NEWS

Committee haggles on tax collection method

PAT FRIDGEN
Tim Sollenberger, David Jamison and Jason Cohen worked on bylaws for the new Franklin County Tax Collection Committee. They met with Arnie Jansen, representing the Greencastle-Antrim School District, and Bill Needy, representing Antrim Townhship, to create governing rules for a county-wide earned income tax collection agency.

The bylaws panel of the Franklin County Tax Collection Committee was at odds on whether a Request For Proposal should be issued to find a competitive tax collection agency. What the five members thought would be a traditional meeting to review 30 pages of guidelines Dec. 9 stretched into four hours, with the last hour devoted to the contentious idea.

The FCTCC was formed in the wake of Act 32 of 2008, which requires counties to consolidate into one Earned Income Tax collection agency, rather than one per municipality and school district. As such, Franklin County jurisdictions appointed 25 delegates to a new EIT committee, with as many alternates, and the groundwork is being laid prior to the full law taking effect in January 2012. The Department of Community and Economic Development helped draft the legislation to make the system more efficient.

The FCTCC bylaws group was named during the first EIT meeting in October. The members met at the Antrim Township municipal building last week to examine proposed language, adapted by Mercersburg borough manager Jason Cohen from a draft composed by DCED. Also present were Arnie Jansen, Greencastle-Antrim School District; Bill Needy, Antrim Township; David Jamison, Greene Township; and Tim Sollenberger, St. Thomas Township.

Along with the controversy to put out an RFP or stick with the Chambersburg Wage Tax Bureau for the duties, the bylaws panel spent time deciding how large and small entities could work fairly together to the benefit of all the taxpayers. Weighted votes and fiscal responsibilities topped that list. All recommendations on the bylaws will be voted on by the greater FCTCC in January.

To RFP or not RFP

Jamison was the lone holdout to advertising the tax service to private firms. As chairman of the Greene Township Board of Supervisors, he is also chair of the bylaws panel, the FCTCC, and the Chambersburg Wage Tax Bureau board of directors.

Currently Greene, St. Thomas and Mercersburg use the CWTB to process their EIT taxes. CWTB rents space from the Chambersburg-Area School District.

Jansen and Needy pushed for the open market to find an agency to handle the taxes. "We don't want any suggestion of a marriage with Chambersburg," said Needy.

Cohen, Jamison and Sollenberger were reluctant, in case a new provider didn't work out. "Mercersburg's concern is if we abandon the current process for a private company and it goes sour, we have to start over with the infrastructure," said Cohen.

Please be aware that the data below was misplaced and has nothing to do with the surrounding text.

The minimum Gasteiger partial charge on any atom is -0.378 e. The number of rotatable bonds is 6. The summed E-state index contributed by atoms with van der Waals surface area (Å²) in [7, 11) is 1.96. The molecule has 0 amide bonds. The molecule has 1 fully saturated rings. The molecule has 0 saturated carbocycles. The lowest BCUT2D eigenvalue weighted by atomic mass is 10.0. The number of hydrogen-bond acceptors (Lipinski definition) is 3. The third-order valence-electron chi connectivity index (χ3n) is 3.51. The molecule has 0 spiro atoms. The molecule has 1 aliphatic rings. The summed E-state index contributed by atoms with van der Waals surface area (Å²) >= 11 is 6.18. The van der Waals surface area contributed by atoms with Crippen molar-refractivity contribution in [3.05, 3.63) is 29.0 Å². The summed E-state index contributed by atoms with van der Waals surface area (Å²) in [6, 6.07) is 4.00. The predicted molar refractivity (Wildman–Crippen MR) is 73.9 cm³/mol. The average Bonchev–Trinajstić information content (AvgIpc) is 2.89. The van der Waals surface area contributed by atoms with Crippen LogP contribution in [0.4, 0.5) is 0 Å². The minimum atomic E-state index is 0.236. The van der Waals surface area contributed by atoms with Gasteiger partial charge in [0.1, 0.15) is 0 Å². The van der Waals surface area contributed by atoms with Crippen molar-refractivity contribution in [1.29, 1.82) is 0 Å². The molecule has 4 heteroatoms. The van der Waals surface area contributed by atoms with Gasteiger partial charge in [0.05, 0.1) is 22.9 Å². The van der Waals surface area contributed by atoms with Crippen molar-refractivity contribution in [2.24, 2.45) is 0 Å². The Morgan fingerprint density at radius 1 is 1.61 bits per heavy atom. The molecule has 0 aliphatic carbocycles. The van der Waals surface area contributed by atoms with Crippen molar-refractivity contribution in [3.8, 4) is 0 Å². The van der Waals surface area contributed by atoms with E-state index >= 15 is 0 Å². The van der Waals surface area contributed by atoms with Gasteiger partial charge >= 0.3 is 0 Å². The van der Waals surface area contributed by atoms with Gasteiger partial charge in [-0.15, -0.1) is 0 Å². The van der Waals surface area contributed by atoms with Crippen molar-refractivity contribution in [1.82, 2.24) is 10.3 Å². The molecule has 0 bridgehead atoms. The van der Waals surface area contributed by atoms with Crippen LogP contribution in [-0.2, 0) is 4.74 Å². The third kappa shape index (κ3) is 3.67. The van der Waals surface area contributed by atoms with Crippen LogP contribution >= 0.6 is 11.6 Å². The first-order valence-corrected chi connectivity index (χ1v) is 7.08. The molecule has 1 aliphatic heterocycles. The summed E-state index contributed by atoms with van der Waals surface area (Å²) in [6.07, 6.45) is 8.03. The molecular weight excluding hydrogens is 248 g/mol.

Sollenberger said CWTB would have to reformat its procedures to be competitive, including hiring staff and setting new salaries. Jansen favored the bureau streamlining, if necessary, possibly saving the taxing authorities significant money in fees. Of the one percent EIT levied, each municipality and school district receives one-half percent. The less paid out in fees would mean more in their coffers. Additionally, because some municipalities use CWTB to collect their Local Services Tax, that would have to be included into any formula determining fees, the bylaws panel agreed.

Jansen and Needy wanted the option of an RFP included in the bylaws so the FCTCC could act on the information. The contract would be very specific on policy and procedures. "I want the best bang for my buck," Needy said. A retired school district business manager, he added, "G-ASD went after delinquent taxes. That's what I want to see."

Jamison was unconvinced. "I'm not going to put out something that is dead on arrival." He expected the FCTCC to vote it down.

Jansen wasn't so sure, believing the school districts wanted an RFP.

Sollenberger thought it was acceptable to put the RPF section in the bylaws and Cohen agreed it had merit. "Why do ourselves a disservice by not putting it in?" he asked. "It will come up anyway. We don't want to appear we're trying to avoid it."

What to weigh

Because the 25 taxing authorities represented different populations, the panel sought fairness in committee votes and in covering administrative expenses. They decided a quorum for a meeting would be a simple majority, or 13, but a supermajority, or two-thirds of the delegates, should approve whatever bylaws are adopted. Expenses should be paid out on a weighted scale, with the largest taxing bodies paying the largest share of administration costs. Those bodies were the Chambersburg, Greencastle-Antrim and Waynesboro school districts. Chambersburg would generate the greatest amount of work and time for the collection agency.

"We're not putting the weighted vote at the mercy of the weighted vote itself," Cohen explained.

The five tried to achieve a method of checks and balances for all procedures and recordkeeping, and concurred the FCTCC needed a solicitor. They predicted a treasurer and Right to Know Officer would be elected, and were split on an executive director. Jansen said one would not have to be hired if the host collection bureau managed its own employees and the FCTCC could oversee everything.

The panel debated how to inform the public of its meetings, because the constituents were in a broad geographical base. They hoped each jurisdiction would post the dates on their websites, but one or more newspapers would be needed to run the legal advertisements.

The bylaws must be sent to Harrisburg in April.